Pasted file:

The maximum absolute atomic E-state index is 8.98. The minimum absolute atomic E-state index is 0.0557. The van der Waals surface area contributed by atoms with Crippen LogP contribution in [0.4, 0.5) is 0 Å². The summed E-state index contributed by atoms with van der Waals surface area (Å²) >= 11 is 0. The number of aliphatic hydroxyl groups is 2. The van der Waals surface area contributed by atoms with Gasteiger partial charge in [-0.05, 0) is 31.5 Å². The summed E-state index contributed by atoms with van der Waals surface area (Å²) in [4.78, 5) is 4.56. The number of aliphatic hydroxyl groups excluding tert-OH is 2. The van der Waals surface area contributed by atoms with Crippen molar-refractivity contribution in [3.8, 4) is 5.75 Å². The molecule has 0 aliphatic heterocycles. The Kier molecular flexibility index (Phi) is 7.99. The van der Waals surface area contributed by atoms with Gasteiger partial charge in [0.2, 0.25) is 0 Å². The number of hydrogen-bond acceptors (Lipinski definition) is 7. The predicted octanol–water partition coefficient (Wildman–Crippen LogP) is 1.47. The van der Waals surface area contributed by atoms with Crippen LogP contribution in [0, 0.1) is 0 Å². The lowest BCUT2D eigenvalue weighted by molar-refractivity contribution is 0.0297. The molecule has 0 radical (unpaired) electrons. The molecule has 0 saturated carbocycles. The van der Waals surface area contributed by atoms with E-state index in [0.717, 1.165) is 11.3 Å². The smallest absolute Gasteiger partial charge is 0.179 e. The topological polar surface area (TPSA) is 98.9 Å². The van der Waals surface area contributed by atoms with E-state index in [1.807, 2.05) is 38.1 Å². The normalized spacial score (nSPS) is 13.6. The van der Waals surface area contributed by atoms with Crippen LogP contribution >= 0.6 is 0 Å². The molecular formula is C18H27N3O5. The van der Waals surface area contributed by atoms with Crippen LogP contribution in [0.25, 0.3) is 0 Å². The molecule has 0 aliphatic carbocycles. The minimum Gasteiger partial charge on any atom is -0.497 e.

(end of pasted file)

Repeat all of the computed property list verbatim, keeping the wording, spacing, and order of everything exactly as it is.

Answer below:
The maximum absolute atomic E-state index is 8.98. The minimum absolute atomic E-state index is 0.0557. The van der Waals surface area contributed by atoms with Crippen LogP contribution in [0.4, 0.5) is 0 Å². The summed E-state index contributed by atoms with van der Waals surface area (Å²) >= 11 is 0. The number of aliphatic hydroxyl groups is 2. The van der Waals surface area contributed by atoms with Gasteiger partial charge in [-0.05, 0) is 31.5 Å². The summed E-state index contributed by atoms with van der Waals surface area (Å²) in [4.78, 5) is 4.56. The number of aliphatic hydroxyl groups excluding tert-OH is 2. The van der Waals surface area contributed by atoms with Crippen molar-refractivity contribution in [3.8, 4) is 5.75 Å². The molecule has 0 aliphatic heterocycles. The Kier molecular flexibility index (Phi) is 7.99. The van der Waals surface area contributed by atoms with Gasteiger partial charge in [0.2, 0.25) is 0 Å². The number of hydrogen-bond acceptors (Lipinski definition) is 7. The predicted octanol–water partition coefficient (Wildman–Crippen LogP) is 1.47. The van der Waals surface area contributed by atoms with Crippen LogP contribution in [0, 0.1) is 0 Å². The lowest BCUT2D eigenvalue weighted by molar-refractivity contribution is 0.0297. The molecule has 0 radical (unpaired) electrons. The molecule has 0 saturated carbocycles. The van der Waals surface area contributed by atoms with E-state index in [0.717, 1.165) is 11.3 Å². The smallest absolute Gasteiger partial charge is 0.179 e. The topological polar surface area (TPSA) is 98.9 Å². The van der Waals surface area contributed by atoms with E-state index in [1.807, 2.05) is 38.1 Å². The normalized spacial score (nSPS) is 13.6. The van der Waals surface area contributed by atoms with Crippen LogP contribution >= 0.6 is 0 Å². The molecular formula is C18H27N3O5. The van der Waals surface area contributed by atoms with Crippen LogP contribution in [0.25, 0.3) is 0 Å². The molecule has 0 aliphatic carbocycles. The minimum Gasteiger partial charge on any atom is -0.497 e.